|A-Y-P: Indigenous Voices Reply
As Seattle commemorates the centennial of a world's fair that helped shape the region as it is today, a new Burke Museum exhibit takes a critical look at how indigenous peoples were represented at the fair.
In 1909, the Alaska-Yukon-Pacific Exposition (A-Y-P) celebrated the explosion of development in Washington State since the 1897 Yukon Gold Rush and showcased the resources of the region. Nearly four million visitors to the fair were exposed to representations of indigenous cultures from around the Pacific in ways that would seem abhorrent in 2009. Organizers of the A-Y-P did not have the same standards for cross-cultural understanding that prevail today. Indigenous communities were culturally exploited for entertainment and to promote Western capitalism across the Pacific.
A-Y-P: Indigenous Voices Reply juxtaposes historic objects and photographs from the 1909 fair with contemporary artwork by Native artists to explore how the representation and understanding of indigenous people and cultures has changed or not changed over 100 years. Sixteen contemporary artists will be featured in A-Y-P: Indigenous Voices Reply.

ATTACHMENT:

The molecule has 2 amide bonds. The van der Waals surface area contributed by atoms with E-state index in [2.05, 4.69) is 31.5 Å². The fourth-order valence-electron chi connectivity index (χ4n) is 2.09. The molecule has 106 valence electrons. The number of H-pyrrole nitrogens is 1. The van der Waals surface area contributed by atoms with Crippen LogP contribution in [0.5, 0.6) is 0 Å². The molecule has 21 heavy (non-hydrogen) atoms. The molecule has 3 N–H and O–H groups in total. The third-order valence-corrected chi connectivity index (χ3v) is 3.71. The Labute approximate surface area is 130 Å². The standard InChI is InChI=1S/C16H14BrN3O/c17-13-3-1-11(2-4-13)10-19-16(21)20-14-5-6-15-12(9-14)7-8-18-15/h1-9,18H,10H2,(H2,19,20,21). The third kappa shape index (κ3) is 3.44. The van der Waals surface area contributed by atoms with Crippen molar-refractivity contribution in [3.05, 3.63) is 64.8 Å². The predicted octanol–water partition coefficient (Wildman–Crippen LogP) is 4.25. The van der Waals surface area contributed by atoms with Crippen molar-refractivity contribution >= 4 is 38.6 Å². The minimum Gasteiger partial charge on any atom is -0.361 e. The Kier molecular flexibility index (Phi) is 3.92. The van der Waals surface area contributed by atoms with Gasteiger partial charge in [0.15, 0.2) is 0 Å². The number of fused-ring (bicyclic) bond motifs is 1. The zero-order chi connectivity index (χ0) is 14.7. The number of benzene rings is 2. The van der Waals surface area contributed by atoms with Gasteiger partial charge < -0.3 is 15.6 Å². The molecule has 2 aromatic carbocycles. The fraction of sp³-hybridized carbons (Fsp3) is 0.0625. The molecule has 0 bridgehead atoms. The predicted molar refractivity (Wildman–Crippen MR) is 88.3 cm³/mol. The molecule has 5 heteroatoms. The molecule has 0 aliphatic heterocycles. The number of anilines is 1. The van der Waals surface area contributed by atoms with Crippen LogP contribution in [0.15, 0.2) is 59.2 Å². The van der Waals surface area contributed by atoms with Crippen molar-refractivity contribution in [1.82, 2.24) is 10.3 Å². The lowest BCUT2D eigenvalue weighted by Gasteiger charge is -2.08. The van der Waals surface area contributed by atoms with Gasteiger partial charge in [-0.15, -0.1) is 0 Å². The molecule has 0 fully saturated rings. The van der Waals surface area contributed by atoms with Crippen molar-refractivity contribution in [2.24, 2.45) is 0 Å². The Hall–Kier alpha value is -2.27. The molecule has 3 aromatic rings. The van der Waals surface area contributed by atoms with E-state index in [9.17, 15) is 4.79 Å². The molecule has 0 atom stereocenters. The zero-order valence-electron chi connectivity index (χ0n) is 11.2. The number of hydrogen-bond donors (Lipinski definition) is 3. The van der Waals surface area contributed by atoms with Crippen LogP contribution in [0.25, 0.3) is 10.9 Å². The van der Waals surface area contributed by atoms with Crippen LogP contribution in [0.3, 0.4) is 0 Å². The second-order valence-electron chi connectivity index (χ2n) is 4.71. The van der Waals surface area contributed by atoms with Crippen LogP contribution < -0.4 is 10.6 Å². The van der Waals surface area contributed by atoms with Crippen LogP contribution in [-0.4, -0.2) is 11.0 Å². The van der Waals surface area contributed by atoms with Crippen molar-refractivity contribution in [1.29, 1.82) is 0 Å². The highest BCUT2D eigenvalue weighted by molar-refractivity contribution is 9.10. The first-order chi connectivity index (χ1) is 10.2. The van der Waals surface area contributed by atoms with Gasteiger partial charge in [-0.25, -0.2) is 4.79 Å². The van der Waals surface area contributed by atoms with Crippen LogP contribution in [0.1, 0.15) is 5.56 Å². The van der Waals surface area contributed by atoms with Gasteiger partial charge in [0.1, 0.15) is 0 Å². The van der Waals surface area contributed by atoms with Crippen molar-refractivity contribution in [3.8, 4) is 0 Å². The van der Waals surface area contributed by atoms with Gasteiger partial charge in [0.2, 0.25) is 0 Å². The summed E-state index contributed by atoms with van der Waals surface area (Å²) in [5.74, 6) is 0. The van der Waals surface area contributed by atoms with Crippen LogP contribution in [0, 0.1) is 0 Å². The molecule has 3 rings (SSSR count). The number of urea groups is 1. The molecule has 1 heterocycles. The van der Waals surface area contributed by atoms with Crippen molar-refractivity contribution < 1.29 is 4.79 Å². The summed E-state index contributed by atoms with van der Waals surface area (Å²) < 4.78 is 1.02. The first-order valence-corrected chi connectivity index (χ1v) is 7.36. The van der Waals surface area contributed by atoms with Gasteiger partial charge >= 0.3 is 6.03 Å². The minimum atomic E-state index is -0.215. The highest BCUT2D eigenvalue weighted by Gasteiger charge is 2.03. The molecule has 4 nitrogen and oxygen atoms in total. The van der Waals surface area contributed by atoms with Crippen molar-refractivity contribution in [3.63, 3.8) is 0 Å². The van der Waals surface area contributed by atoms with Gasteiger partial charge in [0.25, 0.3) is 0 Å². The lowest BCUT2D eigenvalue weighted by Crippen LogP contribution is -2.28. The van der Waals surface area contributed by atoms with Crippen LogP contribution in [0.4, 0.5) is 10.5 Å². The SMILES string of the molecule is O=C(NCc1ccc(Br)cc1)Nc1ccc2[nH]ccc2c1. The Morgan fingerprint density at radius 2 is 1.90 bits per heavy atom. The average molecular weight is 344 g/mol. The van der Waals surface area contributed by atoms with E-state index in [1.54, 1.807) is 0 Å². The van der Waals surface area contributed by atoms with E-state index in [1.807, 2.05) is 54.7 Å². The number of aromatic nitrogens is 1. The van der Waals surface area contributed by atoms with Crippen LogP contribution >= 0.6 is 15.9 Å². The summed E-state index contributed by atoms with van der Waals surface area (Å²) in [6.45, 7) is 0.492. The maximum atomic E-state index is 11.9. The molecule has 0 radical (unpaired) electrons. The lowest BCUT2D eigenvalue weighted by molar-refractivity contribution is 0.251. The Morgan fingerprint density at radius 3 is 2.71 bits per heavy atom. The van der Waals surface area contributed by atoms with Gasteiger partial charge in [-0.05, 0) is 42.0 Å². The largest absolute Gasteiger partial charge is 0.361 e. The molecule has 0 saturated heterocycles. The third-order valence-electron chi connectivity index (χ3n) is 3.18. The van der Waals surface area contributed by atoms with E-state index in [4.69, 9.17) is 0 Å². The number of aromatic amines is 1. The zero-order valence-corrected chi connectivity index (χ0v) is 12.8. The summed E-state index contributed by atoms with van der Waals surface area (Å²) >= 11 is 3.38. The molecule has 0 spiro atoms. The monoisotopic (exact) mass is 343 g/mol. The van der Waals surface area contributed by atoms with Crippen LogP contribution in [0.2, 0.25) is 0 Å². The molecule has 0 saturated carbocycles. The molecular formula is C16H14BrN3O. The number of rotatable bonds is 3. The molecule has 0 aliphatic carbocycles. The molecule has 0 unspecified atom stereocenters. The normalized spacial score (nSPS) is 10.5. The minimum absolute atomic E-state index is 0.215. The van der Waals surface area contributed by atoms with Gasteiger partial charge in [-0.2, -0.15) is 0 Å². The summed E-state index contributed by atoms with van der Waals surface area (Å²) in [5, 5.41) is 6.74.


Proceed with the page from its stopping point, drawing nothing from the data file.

A-Y-P: Indigenous Voices Reply was organized by the Burke Museum of Natural History and Culture. Major support for the exhibition has been provided by 4Culture / King County Lodging Tax Fund, the Bill Holm Center for the Study of Northwest Coast Art, the Hugh and Jane Ferguson Foundation, John and Joyce Price, the Seattle Office of Arts & Cultural Affairs, and the University of Washington Office of the Provost. A-Y-P: Indigenous Voices Reply is part of a city-wide celebration of the centennial of the A-Y-P Exposition. For more about the 2009 A-Y-P Centennial, visit www.ayp100.org.
Photo by Frank H. Nowell, courtesy Special Collections Division, University of Washington Libraries, neg. no. Nowell 1990